It needs to fit into the wider picture of their bachelor’s degree or their master’s degree. How does this fit? It’s not very helpful if everybody says, “Oh, let’s change the assessment and do a presentation.” Or everyone does a set of math problems or whatever. We’ve got this broader aim for the students. They think they’re studying for a bachelor’s degree; we think they’re studying the one module that we’re teaching them, or whatever the right terminology is. You might really want to do it one way, but actually it doesn’t quite fit. It’s thinking about that, and then also thinking about how much work it’s going to require. 

We could all think of some fantastic assignment where the students have to spend, I don’t know, a thousand hours and we have to spend two hundred hours grading it… But that’s silly. We have to do other things too. What help is available? I think it’s surprisingly limited because I don’t think there’s enough discussion about it. Everybody should be seeking out courses or workshops, reading that they can do to help them feel confident in doing these things and making good decisions. Like anything else, the more you do it, the quicker it gets. If you come to me with a question about your assessment, I will probably just ask you a few questions about how your course works, how many students there are, how often you see them. All these sorts of things. Of course, I’ve come up with a few ideas because I’ve done it so many times. That’s the support you need, really. 

You need to be able to discuss with somebody—it could be your colleagues. I do want to be student-focused, but I think students have much less experience with this. It’s better to use them to ask how their previous experiences of assessment have been, rather than expect them to be really heavily involved in design. It’s hard for them to think through all the aspects that need to be thought about with assessment design, and that’s just not where they are in their learning. But they should be consulted about how they feel about assessments they’ve had before, and that can be really helpful. Talking, that’s usually my answer to everything. Being able to talk to people, but also seeing examples of good assessments.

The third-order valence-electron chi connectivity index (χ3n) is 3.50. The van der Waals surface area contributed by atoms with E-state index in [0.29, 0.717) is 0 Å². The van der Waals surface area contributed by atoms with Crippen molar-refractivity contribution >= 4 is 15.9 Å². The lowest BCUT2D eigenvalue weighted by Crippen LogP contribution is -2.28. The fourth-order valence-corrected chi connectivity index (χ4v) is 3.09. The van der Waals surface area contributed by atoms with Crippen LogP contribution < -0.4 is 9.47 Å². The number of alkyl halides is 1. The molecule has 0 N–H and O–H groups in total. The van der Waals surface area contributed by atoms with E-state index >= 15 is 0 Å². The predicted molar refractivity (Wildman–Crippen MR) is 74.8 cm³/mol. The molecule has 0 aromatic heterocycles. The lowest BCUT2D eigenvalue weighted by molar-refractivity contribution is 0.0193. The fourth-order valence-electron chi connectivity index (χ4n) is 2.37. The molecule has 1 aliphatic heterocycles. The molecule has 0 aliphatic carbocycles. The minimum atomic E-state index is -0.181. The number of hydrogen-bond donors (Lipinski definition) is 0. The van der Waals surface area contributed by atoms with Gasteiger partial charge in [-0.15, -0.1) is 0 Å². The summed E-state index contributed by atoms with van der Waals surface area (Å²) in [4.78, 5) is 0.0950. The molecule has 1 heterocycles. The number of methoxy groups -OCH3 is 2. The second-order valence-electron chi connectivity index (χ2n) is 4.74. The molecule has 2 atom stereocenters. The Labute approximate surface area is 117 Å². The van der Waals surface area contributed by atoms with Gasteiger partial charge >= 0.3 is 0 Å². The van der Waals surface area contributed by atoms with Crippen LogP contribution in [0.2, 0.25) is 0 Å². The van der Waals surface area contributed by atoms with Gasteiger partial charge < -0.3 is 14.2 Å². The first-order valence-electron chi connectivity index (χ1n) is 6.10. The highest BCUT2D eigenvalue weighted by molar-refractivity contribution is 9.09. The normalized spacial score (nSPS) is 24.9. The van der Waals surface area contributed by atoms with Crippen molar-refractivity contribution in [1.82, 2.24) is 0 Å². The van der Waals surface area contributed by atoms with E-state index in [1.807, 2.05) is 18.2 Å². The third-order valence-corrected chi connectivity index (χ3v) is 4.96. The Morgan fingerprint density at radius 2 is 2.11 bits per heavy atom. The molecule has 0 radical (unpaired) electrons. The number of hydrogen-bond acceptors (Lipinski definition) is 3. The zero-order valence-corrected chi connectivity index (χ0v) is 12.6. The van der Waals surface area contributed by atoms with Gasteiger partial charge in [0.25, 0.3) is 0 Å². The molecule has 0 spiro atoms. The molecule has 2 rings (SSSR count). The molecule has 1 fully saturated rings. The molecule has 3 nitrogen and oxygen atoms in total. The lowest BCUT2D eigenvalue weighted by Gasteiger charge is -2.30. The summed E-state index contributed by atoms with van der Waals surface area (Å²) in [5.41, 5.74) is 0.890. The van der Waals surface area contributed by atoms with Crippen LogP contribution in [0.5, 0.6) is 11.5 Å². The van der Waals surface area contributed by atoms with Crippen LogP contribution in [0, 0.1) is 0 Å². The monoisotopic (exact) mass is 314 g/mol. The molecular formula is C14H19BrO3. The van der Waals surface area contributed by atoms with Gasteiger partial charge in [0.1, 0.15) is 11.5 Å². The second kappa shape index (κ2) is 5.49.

To summarize part one of this interview, Rachel shared her recommendation that faculty use their professional judgment to develop valid, reliable, and equitable assessments. Effective assessments are those that faculty will want to grade and should be designed around realistic expectations for students and faculty. Communication with other faculty and students is a key practice to designing these effective assessments. In the next part of the interview (coming soon to the blog), Rachel shares her thoughts on feedback practices and technology, including artificial intelligence. 

Aaron Trocki is an Associate Professor of Mathematics at Elon University. He is the CEL Scholar for 2023-2024 and is focusing on models of assessment and feedback outside of traditional grading assumptions and approaches.

How to Cite this Post

Trocki, Aaron. 2023. “Perspectives on Assessment and Feedback: Interview with Rachel Forsyth, Part 1.” Center for Engaged Learning (blog), Elon University. September 12, 2023. https://www.centerforengagedlearning.org/perspectives-on-assessment-and-feedback-interview-with-rachel-forsyth-part-1.